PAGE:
The Trump administration is asking Israel to carry out a series of goodwill gestures toward the Palestinians, both in the West Bank and the Gaza Strip, Prime Minister Benjamin Netanyahu told the security cabinet last Thursday, when he announced plans to curb construction in the settlements.
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These measures should have an immediate effect on the Palestinians’ economic situation, ministers and senior officials who attended the meeting told Haaretz.
During Thursday’s meeting, Netanyahu said several times that U.S. President Donald Trump is determined to advance the Israeli-Palestinian issue and for the two parties to reach an agreement, the sources said.
Netanyahu said he did not know exactly how Trump wants to make progress, but the prime minister stressed the importance of Israel demonstrating goodwill and not being seen as the one causing the U.S. initiative to fail.
Three ministers and two senior government officials who participated in Thursday’s meeting, or who were updated on the details of it, briefed Haaretz on what happened behind the scenes during the nighttime discussions about contacts between the United States and Israel on the Palestinian issue.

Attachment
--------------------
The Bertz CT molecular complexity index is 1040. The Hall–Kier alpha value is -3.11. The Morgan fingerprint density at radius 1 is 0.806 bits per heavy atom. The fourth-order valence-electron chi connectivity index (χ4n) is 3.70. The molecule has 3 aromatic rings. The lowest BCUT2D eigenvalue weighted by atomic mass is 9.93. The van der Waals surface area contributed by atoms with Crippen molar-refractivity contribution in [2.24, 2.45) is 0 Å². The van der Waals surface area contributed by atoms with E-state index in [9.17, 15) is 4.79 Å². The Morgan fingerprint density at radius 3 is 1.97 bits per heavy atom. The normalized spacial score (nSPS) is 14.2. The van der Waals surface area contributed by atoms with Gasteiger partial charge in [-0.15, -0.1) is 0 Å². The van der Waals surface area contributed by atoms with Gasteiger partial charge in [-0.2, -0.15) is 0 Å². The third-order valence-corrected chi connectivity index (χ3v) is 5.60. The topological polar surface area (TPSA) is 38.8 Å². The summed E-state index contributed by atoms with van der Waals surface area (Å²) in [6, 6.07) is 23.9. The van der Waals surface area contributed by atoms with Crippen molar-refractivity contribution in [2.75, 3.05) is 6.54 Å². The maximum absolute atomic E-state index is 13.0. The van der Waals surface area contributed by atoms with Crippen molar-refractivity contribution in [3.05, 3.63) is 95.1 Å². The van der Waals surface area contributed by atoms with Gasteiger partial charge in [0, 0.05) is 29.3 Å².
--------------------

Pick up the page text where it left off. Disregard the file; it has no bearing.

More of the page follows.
All five asked to remain anonymous because of the sensitivity of the matter, and also because it was a closed meeting.
Netanyahu said he intends to agree to the American demands for additional goodwill steps in the West Bank and Gaza, with the potential for an immediate uptick for the Palestinian economy. He did not provide details about what moves would be taken, but a number of the ministers present understood that one possible step would include granting the Palestinians permission to build in Area C (some 60 percent of the West Bank, under full Israeli civil and security control).
Education Minister Naftali Bennett, who has blocked previous efforts by Netanyahu to take similar actions, once more presented his reservations. Bennett said he expects that any actions Israel takes on the ground, and the goodwill gestures to the Palestinians, will not expand into moves with major foreign policy implications.